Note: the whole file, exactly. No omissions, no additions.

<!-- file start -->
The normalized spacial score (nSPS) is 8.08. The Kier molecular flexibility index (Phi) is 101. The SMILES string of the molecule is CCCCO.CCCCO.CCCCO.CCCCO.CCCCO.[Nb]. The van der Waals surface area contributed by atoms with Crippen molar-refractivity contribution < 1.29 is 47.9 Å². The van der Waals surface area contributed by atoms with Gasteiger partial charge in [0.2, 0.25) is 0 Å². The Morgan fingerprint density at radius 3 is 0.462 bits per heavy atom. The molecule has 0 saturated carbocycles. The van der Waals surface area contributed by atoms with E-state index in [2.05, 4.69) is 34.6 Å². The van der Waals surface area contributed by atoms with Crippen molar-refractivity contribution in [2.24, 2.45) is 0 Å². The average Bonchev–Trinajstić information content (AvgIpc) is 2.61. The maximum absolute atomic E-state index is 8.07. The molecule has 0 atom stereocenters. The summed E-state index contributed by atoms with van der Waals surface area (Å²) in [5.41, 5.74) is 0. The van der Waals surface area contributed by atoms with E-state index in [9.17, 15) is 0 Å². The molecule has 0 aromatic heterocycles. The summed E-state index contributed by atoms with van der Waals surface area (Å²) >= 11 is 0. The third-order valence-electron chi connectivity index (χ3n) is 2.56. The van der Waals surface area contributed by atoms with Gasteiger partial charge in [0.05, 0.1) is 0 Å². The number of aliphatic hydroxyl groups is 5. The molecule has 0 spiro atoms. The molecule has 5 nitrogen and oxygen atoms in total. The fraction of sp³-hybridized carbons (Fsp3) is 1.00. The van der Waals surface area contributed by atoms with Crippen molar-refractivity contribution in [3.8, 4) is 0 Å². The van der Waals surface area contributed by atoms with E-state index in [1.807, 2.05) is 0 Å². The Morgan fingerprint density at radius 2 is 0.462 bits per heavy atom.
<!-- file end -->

The normalized spacial score (nSPS) is 8.08. The Kier molecular flexibility index (Phi) is 101. The SMILES string of the molecule is CCCCO.CCCCO.CCCCO.CCCCO.CCCCO.[Nb]. The van der Waals surface area contributed by atoms with Crippen molar-refractivity contribution < 1.29 is 47.9 Å². The van der Waals surface area contributed by atoms with Gasteiger partial charge in [0.2, 0.25) is 0 Å². The Morgan fingerprint density at radius 3 is 0.462 bits per heavy atom. The molecule has 0 saturated carbocycles. The van der Waals surface area contributed by atoms with E-state index in [2.05, 4.69) is 34.6 Å². The van der Waals surface area contributed by atoms with Crippen molar-refractivity contribution in [2.24, 2.45) is 0 Å². The average Bonchev–Trinajstić information content (AvgIpc) is 2.61. The maximum absolute atomic E-state index is 8.07. The molecule has 0 atom stereocenters. The summed E-state index contributed by atoms with van der Waals surface area (Å²) in [5.41, 5.74) is 0. The van der Waals surface area contributed by atoms with E-state index in [9.17, 15) is 0 Å². The molecule has 0 aromatic heterocycles. The summed E-state index contributed by atoms with van der Waals surface area (Å²) >= 11 is 0. The third-order valence-electron chi connectivity index (χ3n) is 2.56. The van der Waals surface area contributed by atoms with Gasteiger partial charge in [0.05, 0.1) is 0 Å². The number of aliphatic hydroxyl groups is 5. The molecule has 0 spiro atoms. The molecule has 5 nitrogen and oxygen atoms in total. The fraction of sp³-hybridized carbons (Fsp3) is 1.00. The van der Waals surface area contributed by atoms with Crippen molar-refractivity contribution in [3.8, 4) is 0 Å². The van der Waals surface area contributed by atoms with E-state index in [1.807, 2.05) is 0 Å². The Morgan fingerprint density at radius 2 is 0.462 bits per heavy atom.